May 302011
For Your Eyes Only in Junee Cave

About the cave Junee Cave is located just out of Maydena, Tasmania, about a 90 minute drive from Hobart. Unlike the caves in South Australia and Western Australia, Junee is a river cave system, with rushing water flowing out of a dark hole in the ground. A ten minute walk along a beaten track beside the stream, where an interpretive sign by the cave entrance is just the beginning of getting to where this shot was taken. Having climbed over the tourist viewing platform and clambered down to the water, the would-be cave diver needs to lump the gear about 300m upstream inside the cave. Unseen under rushing water, a rocky floor that gets unexpectedly deep in places makes this more [read more…]

May 232011
The Black and White Raft Room in Burnabbie Cave

About the cave Burnabbie Cave is located on the Roe Plain, near the Nullarbor Plain in Western Australia. Despite being relatively close to the Nullarbor caves, the Roe Plain caves are completely different in nature. Instead of huge white tunnels with blue water, sidemount access is required to get into the shallow, twisting, multi-level caves. The water is tinted yellow or green and layered with multiple haloclines causing distortion in any disturbed water. The air spaces are poisonous, with what might be high proportions of sulfur and carbon dioxide. About the dive On this particular dive, we were making an excursion into the Black and White Raft Room, relatively close to the cave entrance. The room is very shallow, with [read more…]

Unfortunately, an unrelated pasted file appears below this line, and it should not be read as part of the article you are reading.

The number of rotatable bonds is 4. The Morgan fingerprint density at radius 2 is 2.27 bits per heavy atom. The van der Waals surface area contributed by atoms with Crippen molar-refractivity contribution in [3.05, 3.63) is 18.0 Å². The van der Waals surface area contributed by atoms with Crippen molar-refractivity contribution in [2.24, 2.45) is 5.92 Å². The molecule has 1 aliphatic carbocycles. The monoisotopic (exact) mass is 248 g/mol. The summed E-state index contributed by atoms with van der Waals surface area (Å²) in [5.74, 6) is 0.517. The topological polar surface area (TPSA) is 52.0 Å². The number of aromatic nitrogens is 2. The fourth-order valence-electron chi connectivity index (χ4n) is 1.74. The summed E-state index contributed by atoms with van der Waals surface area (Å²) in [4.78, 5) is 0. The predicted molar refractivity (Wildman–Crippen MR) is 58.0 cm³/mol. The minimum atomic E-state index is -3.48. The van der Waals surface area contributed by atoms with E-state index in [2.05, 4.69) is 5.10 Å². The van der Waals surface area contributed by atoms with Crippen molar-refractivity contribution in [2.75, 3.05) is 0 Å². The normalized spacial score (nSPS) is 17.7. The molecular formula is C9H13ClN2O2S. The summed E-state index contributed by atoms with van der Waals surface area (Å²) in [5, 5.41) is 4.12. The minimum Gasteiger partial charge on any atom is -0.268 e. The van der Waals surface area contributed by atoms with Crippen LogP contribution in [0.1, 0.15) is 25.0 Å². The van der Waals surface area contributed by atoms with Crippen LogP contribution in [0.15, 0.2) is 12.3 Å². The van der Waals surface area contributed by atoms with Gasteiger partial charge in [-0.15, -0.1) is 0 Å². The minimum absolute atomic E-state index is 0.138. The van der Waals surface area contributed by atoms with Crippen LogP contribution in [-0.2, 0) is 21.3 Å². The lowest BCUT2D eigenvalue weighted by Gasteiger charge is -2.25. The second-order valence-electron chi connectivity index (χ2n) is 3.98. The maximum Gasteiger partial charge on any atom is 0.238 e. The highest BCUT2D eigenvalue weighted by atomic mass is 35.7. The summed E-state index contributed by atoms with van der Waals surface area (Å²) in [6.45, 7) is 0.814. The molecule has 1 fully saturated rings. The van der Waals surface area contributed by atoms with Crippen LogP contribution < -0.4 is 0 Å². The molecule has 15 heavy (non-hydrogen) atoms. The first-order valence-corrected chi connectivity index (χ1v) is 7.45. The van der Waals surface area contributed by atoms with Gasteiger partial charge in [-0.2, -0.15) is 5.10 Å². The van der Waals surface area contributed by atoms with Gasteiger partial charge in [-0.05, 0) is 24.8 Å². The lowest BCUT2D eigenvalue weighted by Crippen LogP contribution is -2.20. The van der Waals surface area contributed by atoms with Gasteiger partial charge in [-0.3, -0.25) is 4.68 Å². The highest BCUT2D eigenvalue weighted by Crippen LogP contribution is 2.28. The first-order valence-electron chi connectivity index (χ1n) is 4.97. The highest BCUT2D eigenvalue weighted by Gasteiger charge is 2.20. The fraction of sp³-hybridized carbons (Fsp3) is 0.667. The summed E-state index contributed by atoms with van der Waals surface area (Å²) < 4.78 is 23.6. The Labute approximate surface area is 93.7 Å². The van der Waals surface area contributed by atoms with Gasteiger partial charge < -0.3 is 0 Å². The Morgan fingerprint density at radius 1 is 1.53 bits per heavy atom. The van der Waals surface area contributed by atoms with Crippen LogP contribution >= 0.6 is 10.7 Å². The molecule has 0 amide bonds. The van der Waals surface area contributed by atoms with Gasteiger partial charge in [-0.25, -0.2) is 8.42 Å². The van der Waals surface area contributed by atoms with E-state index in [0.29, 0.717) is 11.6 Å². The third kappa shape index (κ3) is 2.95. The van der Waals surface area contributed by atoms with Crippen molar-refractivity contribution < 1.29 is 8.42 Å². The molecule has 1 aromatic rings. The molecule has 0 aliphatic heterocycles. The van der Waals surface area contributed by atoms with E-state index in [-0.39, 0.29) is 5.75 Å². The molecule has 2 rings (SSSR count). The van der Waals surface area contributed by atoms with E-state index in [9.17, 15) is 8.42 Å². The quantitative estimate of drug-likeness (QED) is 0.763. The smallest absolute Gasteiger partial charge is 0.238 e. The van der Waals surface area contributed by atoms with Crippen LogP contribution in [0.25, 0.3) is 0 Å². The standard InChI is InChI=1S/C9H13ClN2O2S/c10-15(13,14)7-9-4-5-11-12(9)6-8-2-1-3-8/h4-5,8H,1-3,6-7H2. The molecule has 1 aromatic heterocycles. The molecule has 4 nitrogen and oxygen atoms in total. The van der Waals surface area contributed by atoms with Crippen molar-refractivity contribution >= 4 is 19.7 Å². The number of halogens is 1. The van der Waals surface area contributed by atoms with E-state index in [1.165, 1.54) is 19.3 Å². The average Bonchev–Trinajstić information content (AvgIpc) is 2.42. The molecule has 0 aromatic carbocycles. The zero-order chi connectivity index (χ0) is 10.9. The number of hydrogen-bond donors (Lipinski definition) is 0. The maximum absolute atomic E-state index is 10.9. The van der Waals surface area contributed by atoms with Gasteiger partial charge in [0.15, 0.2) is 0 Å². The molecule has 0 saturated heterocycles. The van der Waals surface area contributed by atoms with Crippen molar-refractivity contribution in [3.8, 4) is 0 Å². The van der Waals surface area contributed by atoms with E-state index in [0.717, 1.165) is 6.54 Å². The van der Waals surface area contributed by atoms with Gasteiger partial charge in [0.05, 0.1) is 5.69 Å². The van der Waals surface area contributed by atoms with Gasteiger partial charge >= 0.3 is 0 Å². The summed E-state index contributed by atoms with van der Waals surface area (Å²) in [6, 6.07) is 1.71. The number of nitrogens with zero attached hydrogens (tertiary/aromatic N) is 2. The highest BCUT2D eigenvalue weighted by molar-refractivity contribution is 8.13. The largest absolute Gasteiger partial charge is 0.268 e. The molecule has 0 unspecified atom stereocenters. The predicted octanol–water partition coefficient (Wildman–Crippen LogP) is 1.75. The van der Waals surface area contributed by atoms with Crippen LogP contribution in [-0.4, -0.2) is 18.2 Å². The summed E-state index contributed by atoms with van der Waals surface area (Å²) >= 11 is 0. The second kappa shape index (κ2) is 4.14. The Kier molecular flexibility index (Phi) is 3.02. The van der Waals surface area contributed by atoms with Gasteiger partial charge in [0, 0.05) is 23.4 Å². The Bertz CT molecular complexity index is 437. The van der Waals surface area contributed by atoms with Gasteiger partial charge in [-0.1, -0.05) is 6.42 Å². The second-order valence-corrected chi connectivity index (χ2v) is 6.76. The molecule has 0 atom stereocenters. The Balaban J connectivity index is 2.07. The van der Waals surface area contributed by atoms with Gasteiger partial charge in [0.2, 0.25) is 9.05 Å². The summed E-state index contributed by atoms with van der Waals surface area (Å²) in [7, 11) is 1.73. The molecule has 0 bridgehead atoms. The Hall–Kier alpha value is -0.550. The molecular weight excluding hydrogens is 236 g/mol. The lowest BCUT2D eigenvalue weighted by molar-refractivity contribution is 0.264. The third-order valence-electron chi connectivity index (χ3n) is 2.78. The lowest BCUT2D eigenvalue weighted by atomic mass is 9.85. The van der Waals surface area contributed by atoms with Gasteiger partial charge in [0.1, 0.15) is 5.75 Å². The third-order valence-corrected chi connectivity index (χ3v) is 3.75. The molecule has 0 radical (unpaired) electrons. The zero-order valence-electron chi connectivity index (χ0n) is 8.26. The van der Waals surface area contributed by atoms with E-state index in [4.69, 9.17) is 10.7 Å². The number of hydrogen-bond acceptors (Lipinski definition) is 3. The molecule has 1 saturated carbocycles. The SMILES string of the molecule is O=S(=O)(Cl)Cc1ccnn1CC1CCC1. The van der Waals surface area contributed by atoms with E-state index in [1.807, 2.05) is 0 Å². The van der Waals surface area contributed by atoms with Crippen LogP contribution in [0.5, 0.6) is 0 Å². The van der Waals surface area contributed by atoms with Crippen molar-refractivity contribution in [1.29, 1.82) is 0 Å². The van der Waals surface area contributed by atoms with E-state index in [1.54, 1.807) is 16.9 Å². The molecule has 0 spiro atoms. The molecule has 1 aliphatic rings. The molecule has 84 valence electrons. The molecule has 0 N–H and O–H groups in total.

May 162011
Turtles in Fiji

About the dive In July of 2010, I spent a week in Fiji doing some beautiful tropical diving. With 26 degree water and ocean visibility as you would expect, I clicked the shutter a lot of times. This was also my first trip after purchasing the two Inon z240 MkIV strobes, which I’d taken on one practise weekend in the caves beforehand. We went out with Scuba Bula, who have a very efficient operation set up at the Seashell @ Momi resort. With local dive guides with excellent local knowledge pointing out all kinds of things, I had a ball with the camera. With very small numbers of divers around, we were able to select our dive sites and tailor [read more…]

May 092011
The Chasm in Piccaninnie Ponds

  About the dive Piccaninnie Ponds is a spectacular freshwater cave formation in South Australia, where spring water filtering up through the limestone has created beautiful formations up the walls. Normally the water is crystal clear on entry, with limitless visibility. After swimming across the First Pond and through the fringing reeds, divers descend into the canyon-like Chasm, where the Dogleg at 40m can be seen from the surface. At the far end the Chasm develops a roof to form the Cathedral. On this particular dive, I turned up at the Ponds with my parents to discover recent rainfall had led to muddy water running off the surrounding swamp and into the First Pond. Vis here was about a metre, [read more…]